Photo: Wikimedia Commons
Here’s a sad tale from Cisco’s top lawyer, Mark Chandler.A few weeks ago, an unnamed HP employee quit his job in Texas and moved to California to start a new job at Cisco.
He asked a California court to overrule the non-compete agreement he had with HP — a safe bet, since California is very protective of a worker’s right to change jobs.
As part of the normal legal process, Cisco notified HP of the court hearing and tried to assure HP that the employee wouldn’t use any confidential information.
So how did HP respond?
By filing an emergency lawsuit in Texas trying to get an immediate injunction preventing the employee from starting work in California.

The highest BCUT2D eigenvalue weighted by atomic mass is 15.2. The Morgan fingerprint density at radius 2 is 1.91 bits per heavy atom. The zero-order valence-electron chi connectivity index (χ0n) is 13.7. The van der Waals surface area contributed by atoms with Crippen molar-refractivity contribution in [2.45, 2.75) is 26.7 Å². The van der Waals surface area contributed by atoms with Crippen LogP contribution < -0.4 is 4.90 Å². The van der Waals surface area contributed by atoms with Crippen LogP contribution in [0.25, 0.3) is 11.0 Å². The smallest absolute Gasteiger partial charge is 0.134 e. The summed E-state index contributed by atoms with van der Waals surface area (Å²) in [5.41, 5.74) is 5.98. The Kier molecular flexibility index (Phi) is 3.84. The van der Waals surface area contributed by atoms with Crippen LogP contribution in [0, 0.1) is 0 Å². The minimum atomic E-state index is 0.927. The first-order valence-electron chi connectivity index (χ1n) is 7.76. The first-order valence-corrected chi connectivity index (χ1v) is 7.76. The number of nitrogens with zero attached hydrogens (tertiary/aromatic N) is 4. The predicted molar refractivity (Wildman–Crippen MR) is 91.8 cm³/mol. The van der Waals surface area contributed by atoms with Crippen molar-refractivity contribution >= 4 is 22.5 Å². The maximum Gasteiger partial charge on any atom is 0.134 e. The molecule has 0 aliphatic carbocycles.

The Texas judge laughed the case out of court, and the California court gave him the right to start at Cisco. (Arik Hesseldahl of AllThingsD thinks the employee was Paul Perez, the former CTO of HP’s storage business.)
Chandler says this is the third time in two years HP has sued former employees to stop them from working at Cisco.
One of the other lawsuits was so aggressive that the employee gave up, even though he had quit HP months before. Another was filed against somebody in HP’s financial services department and didn’t even try to argue that intellectual property was at stake. (The employee won that suit.)
HP isn’t the only company to sue departing employees — earlier this year, Microsoft sued a general manager to stop him from working for Salesforce, and is rumoured to have used legal threats to stop one of its data centre leaders from moving to Apple.
But HP’s declaration of “emergency” in this case seems particularly low.